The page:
On 4 April 2002, Prime Minister Vajpayee visited Gujarat. At the Shah Alam relief camp in Ahmedabad, where nearly 8,000 riot-affected Muslims had been given shelter, he said, ‘You are not alone at this time of crisis, we all are with you. The entire country is with you…. Apne hi desh mein refugee ho jana, yeh dil ko cheerane wali baat hai. (Becoming refugees in one’s own country is heart wrenching.) While what happened in Godhra was condemnable, what followed in other parts of the state must also be deplored.’ He lamented that India’s standing in the comity of nations had been badly affected by the violence in Gujarat. ‘With what face, I do not know, I will go abroad after what all has happened here. Yeh paagalpan band hona chahiye. (This madness must stop.)’
Later in April, in the parliamentary debate, I said, ‘I am a sad man as I participate in this debate. Our government’s clean and proud record of riot-free governance for the past four years has been sullied. When I look at what has happened in Gujarat in its totality, I cannot but say that both Godhra and post-Godhra violence is condemnable and shameful. All the post-Godhra incidents that have been mentioned by honourable members in the House—be it Naroda Patiya and Gulberg Society in Ahmedabad, Best Bakery in Baroda, Sardarpura in Mehsana, or others—are reprehensible. Godhra may explain what happened after that, but Godhra cannot justify either Naroda Patiya or Mehsana or any other killing. I will go so far as to say that in a law-governed society, even revenge of a wrongdoer can have no justifi cation. But revenge against an innocent person? How can it be justifi ed? Whether the victim is a Hindu or a Muslim, there can be no place for revenge in a civilised society. It can only be deemed as barbaric.’ I continued, ‘I admit that there must have been some lapses somewhere, in administration, in the functioning of the police, etc. But to charge that the post-Godhra incidents were managed by the government itself, that it was a deliberate carnage, state-engineered mayhem and state-engineered genocide…this, I am afraid, is like providing weapons to the enemies of India to assault our nation.’ Thereafter, congratulating Omar Abdullah, a minister in our government and leader of the National Conference (which was then a constituent of the NDA), for his excellent and impassioned speech that he had made earlier in the debate, I strongly endorsed an appeal that he had made: ‘We should not only be scoring points but we should give a direction to the country.’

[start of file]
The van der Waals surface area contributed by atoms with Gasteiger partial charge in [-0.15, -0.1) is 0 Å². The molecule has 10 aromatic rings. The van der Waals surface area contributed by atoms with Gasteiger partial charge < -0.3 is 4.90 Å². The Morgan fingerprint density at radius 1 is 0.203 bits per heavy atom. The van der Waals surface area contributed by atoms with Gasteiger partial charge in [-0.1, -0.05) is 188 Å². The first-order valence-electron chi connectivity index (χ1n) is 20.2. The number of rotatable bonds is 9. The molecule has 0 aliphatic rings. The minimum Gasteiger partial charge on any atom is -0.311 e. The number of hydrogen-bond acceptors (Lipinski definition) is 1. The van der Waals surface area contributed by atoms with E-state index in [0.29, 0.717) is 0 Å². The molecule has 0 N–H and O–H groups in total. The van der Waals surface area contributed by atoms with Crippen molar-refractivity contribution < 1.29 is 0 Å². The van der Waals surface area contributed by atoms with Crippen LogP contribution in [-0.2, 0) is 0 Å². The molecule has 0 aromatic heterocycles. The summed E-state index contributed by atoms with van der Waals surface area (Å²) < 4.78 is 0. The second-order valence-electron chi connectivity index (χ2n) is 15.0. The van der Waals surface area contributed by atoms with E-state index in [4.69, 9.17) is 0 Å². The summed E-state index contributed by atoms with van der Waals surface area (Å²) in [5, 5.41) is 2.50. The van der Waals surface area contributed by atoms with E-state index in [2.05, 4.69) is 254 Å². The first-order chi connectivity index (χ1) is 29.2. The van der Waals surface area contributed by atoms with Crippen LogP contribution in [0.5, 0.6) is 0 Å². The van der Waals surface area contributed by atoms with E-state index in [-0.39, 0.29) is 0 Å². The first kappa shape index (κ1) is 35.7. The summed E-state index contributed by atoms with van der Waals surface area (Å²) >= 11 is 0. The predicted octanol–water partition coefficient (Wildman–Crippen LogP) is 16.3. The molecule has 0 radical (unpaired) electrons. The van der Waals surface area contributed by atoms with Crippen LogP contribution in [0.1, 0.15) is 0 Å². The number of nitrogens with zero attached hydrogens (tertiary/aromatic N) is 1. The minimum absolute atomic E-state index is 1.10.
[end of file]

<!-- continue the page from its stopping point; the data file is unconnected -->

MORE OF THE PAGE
Of the many interventions to save innocent lives that I made during that distressing period of communal bloodletting in Gujarat, I shall recall two here. One day I received a call from Najma Heptulla, Deputy Chairperson of the Rajya Sabha. ‘Akbar, my husband, wants to talk to you urgently about an SOS from some Muslim merchants in Ahmedabad,’ she said. Akbar told me that the traders of Bohra Bazaar had approached him to urgently contact someone in the government to save them from an imminent attack from armed men in a nearby Hindu basti. I immediately rang up Chief Minister Modi and asked him to take necessary steps to provide protection to the needy. Modi called me back the next day to say that no untoward incident took place and potential miscreants were arrested. After the return of normalcy, a delegation of traders from Bohra Bazaar, along with Akbar, met me in Delhi to express their appreciation and gratitude for the timely steps taken by the Central and state governments.